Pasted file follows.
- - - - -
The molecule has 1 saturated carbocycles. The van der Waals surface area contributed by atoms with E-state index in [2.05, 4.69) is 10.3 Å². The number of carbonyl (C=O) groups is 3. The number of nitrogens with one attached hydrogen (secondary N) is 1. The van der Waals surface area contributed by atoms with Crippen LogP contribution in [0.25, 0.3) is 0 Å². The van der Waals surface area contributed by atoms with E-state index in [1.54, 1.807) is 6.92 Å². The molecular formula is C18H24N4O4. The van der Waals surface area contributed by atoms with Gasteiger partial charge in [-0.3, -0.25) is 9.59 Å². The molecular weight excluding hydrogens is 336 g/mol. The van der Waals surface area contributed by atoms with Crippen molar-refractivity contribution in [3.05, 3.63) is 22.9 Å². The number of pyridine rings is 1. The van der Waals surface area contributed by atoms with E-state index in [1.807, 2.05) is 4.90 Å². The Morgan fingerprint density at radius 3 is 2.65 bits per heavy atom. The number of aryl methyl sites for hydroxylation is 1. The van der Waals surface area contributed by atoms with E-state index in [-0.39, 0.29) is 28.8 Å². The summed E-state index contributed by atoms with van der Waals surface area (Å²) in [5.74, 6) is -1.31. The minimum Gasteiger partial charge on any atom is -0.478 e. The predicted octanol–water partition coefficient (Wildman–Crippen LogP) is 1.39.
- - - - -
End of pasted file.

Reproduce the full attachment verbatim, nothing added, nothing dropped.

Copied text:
The molecule has 1 saturated carbocycles. The van der Waals surface area contributed by atoms with E-state index in [2.05, 4.69) is 10.3 Å². The number of carbonyl (C=O) groups is 3. The number of nitrogens with one attached hydrogen (secondary N) is 1. The van der Waals surface area contributed by atoms with Crippen LogP contribution in [0.25, 0.3) is 0 Å². The van der Waals surface area contributed by atoms with E-state index in [1.54, 1.807) is 6.92 Å². The molecular formula is C18H24N4O4. The van der Waals surface area contributed by atoms with Gasteiger partial charge in [-0.3, -0.25) is 9.59 Å². The molecular weight excluding hydrogens is 336 g/mol. The van der Waals surface area contributed by atoms with Crippen molar-refractivity contribution in [3.05, 3.63) is 22.9 Å². The number of pyridine rings is 1. The van der Waals surface area contributed by atoms with E-state index in [1.807, 2.05) is 4.90 Å². The Morgan fingerprint density at radius 3 is 2.65 bits per heavy atom. The number of aryl methyl sites for hydroxylation is 1. The van der Waals surface area contributed by atoms with E-state index in [-0.39, 0.29) is 28.8 Å². The summed E-state index contributed by atoms with van der Waals surface area (Å²) in [5.74, 6) is -1.31. The minimum Gasteiger partial charge on any atom is -0.478 e. The predicted octanol–water partition coefficient (Wildman–Crippen LogP) is 1.39.